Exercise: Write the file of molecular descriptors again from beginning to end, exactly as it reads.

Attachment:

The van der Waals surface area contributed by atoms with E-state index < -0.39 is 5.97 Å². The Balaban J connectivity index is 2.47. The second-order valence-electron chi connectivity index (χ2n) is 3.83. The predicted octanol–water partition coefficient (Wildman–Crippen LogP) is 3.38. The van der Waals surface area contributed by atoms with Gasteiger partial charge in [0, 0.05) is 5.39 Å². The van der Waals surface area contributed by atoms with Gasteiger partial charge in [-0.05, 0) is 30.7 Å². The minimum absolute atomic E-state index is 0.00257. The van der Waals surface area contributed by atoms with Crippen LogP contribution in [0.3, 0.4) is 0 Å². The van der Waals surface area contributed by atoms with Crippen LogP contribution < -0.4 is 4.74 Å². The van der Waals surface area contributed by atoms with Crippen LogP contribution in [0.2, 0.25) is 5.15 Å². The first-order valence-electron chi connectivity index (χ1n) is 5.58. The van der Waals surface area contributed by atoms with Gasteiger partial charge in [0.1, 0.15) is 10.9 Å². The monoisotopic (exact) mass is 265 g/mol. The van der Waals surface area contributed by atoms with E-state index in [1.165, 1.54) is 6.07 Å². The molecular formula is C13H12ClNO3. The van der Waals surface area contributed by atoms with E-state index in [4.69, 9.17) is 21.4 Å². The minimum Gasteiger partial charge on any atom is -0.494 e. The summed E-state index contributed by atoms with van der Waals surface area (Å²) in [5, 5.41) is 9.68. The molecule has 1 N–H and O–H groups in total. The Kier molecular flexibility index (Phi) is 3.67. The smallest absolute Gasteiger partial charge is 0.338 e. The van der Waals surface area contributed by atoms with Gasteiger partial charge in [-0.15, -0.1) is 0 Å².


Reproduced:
The van der Waals surface area contributed by atoms with E-state index < -0.39 is 5.97 Å². The Balaban J connectivity index is 2.47. The second-order valence-electron chi connectivity index (χ2n) is 3.83. The predicted octanol–water partition coefficient (Wildman–Crippen LogP) is 3.38. The van der Waals surface area contributed by atoms with Gasteiger partial charge in [0, 0.05) is 5.39 Å². The van der Waals surface area contributed by atoms with Gasteiger partial charge in [-0.05, 0) is 30.7 Å². The minimum absolute atomic E-state index is 0.00257. The van der Waals surface area contributed by atoms with Crippen LogP contribution in [0.3, 0.4) is 0 Å². The van der Waals surface area contributed by atoms with Crippen LogP contribution < -0.4 is 4.74 Å². The van der Waals surface area contributed by atoms with Crippen LogP contribution in [0.2, 0.25) is 5.15 Å². The first-order valence-electron chi connectivity index (χ1n) is 5.58. The van der Waals surface area contributed by atoms with Gasteiger partial charge in [0.1, 0.15) is 10.9 Å². The monoisotopic (exact) mass is 265 g/mol. The van der Waals surface area contributed by atoms with E-state index in [1.165, 1.54) is 6.07 Å². The molecular formula is C13H12ClNO3. The van der Waals surface area contributed by atoms with E-state index in [4.69, 9.17) is 21.4 Å². The minimum Gasteiger partial charge on any atom is -0.494 e. The summed E-state index contributed by atoms with van der Waals surface area (Å²) in [5, 5.41) is 9.68. The molecule has 1 N–H and O–H groups in total. The Kier molecular flexibility index (Phi) is 3.67. The smallest absolute Gasteiger partial charge is 0.338 e. The van der Waals surface area contributed by atoms with Gasteiger partial charge in [-0.15, -0.1) is 0 Å².